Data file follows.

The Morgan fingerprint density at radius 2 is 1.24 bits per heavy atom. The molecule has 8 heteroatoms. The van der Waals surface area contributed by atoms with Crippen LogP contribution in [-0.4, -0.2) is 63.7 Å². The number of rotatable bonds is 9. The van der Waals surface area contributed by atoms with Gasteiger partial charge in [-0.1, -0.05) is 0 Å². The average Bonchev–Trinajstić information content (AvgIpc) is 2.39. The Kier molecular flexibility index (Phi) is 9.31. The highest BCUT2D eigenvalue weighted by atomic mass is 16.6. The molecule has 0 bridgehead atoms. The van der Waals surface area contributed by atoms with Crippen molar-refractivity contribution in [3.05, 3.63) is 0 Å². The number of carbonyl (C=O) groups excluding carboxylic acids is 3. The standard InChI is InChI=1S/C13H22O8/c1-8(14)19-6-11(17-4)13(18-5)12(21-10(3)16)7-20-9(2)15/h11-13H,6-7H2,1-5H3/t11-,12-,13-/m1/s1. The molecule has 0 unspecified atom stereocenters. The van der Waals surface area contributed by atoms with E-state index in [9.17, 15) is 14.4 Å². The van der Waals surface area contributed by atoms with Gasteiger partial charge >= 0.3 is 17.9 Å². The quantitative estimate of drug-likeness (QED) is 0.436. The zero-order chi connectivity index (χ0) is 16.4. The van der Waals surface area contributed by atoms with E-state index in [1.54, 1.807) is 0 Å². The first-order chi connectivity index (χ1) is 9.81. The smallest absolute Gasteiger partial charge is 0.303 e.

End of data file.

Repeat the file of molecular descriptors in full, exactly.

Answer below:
The Morgan fingerprint density at radius 2 is 1.24 bits per heavy atom. The molecule has 8 heteroatoms. The van der Waals surface area contributed by atoms with Crippen LogP contribution in [-0.4, -0.2) is 63.7 Å². The number of rotatable bonds is 9. The van der Waals surface area contributed by atoms with Gasteiger partial charge in [-0.1, -0.05) is 0 Å². The average Bonchev–Trinajstić information content (AvgIpc) is 2.39. The Kier molecular flexibility index (Phi) is 9.31. The highest BCUT2D eigenvalue weighted by atomic mass is 16.6. The molecule has 0 bridgehead atoms. The van der Waals surface area contributed by atoms with Crippen molar-refractivity contribution in [3.05, 3.63) is 0 Å². The number of carbonyl (C=O) groups excluding carboxylic acids is 3. The standard InChI is InChI=1S/C13H22O8/c1-8(14)19-6-11(17-4)13(18-5)12(21-10(3)16)7-20-9(2)15/h11-13H,6-7H2,1-5H3/t11-,12-,13-/m1/s1. The molecule has 0 unspecified atom stereocenters. The van der Waals surface area contributed by atoms with E-state index in [9.17, 15) is 14.4 Å². The van der Waals surface area contributed by atoms with Gasteiger partial charge >= 0.3 is 17.9 Å². The quantitative estimate of drug-likeness (QED) is 0.436. The zero-order chi connectivity index (χ0) is 16.4. The van der Waals surface area contributed by atoms with E-state index in [1.54, 1.807) is 0 Å². The first-order chi connectivity index (χ1) is 9.81. The smallest absolute Gasteiger partial charge is 0.303 e.